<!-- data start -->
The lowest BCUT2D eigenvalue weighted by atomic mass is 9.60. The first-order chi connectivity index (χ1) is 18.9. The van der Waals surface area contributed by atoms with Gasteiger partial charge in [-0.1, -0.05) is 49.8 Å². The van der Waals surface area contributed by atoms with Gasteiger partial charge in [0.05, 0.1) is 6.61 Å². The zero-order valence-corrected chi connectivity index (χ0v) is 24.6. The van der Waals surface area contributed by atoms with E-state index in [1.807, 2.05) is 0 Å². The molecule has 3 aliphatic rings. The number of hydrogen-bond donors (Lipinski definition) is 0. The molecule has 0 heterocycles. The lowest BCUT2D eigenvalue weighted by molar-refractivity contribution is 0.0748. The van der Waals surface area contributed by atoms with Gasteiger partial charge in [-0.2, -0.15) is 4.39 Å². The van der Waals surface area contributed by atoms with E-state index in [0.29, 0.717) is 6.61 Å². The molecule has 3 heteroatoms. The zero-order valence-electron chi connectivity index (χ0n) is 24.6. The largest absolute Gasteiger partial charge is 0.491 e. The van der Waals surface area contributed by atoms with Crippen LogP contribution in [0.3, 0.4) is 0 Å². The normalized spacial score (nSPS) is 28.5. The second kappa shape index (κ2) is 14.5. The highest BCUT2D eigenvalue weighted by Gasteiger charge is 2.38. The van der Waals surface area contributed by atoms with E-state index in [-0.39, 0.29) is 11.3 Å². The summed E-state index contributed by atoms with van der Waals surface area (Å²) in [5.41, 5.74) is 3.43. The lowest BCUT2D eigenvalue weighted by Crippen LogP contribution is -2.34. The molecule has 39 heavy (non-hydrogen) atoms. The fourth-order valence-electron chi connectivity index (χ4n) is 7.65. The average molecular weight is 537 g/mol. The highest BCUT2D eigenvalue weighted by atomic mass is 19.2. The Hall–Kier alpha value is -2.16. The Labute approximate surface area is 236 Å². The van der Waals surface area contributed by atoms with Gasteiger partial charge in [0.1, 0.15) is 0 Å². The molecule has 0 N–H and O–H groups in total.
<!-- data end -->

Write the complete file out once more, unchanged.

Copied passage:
The lowest BCUT2D eigenvalue weighted by atomic mass is 9.60. The first-order chi connectivity index (χ1) is 18.9. The van der Waals surface area contributed by atoms with Gasteiger partial charge in [-0.1, -0.05) is 49.8 Å². The van der Waals surface area contributed by atoms with Gasteiger partial charge in [0.05, 0.1) is 6.61 Å². The zero-order valence-corrected chi connectivity index (χ0v) is 24.6. The van der Waals surface area contributed by atoms with E-state index in [1.807, 2.05) is 0 Å². The molecule has 3 aliphatic rings. The number of hydrogen-bond donors (Lipinski definition) is 0. The molecule has 0 heterocycles. The lowest BCUT2D eigenvalue weighted by molar-refractivity contribution is 0.0748. The van der Waals surface area contributed by atoms with Gasteiger partial charge in [-0.2, -0.15) is 4.39 Å². The van der Waals surface area contributed by atoms with E-state index in [0.29, 0.717) is 6.61 Å². The molecule has 3 heteroatoms. The zero-order valence-electron chi connectivity index (χ0n) is 24.6. The largest absolute Gasteiger partial charge is 0.491 e. The van der Waals surface area contributed by atoms with Crippen LogP contribution in [0.3, 0.4) is 0 Å². The normalized spacial score (nSPS) is 28.5. The second kappa shape index (κ2) is 14.5. The highest BCUT2D eigenvalue weighted by Gasteiger charge is 2.38. The van der Waals surface area contributed by atoms with E-state index in [-0.39, 0.29) is 11.3 Å². The summed E-state index contributed by atoms with van der Waals surface area (Å²) in [5.41, 5.74) is 3.43. The lowest BCUT2D eigenvalue weighted by Crippen LogP contribution is -2.34. The molecule has 39 heavy (non-hydrogen) atoms. The fourth-order valence-electron chi connectivity index (χ4n) is 7.65. The average molecular weight is 537 g/mol. The highest BCUT2D eigenvalue weighted by atomic mass is 19.2. The Hall–Kier alpha value is -2.16. The Labute approximate surface area is 236 Å². The van der Waals surface area contributed by atoms with Gasteiger partial charge in [0.1, 0.15) is 0 Å². The molecule has 0 N–H and O–H groups in total.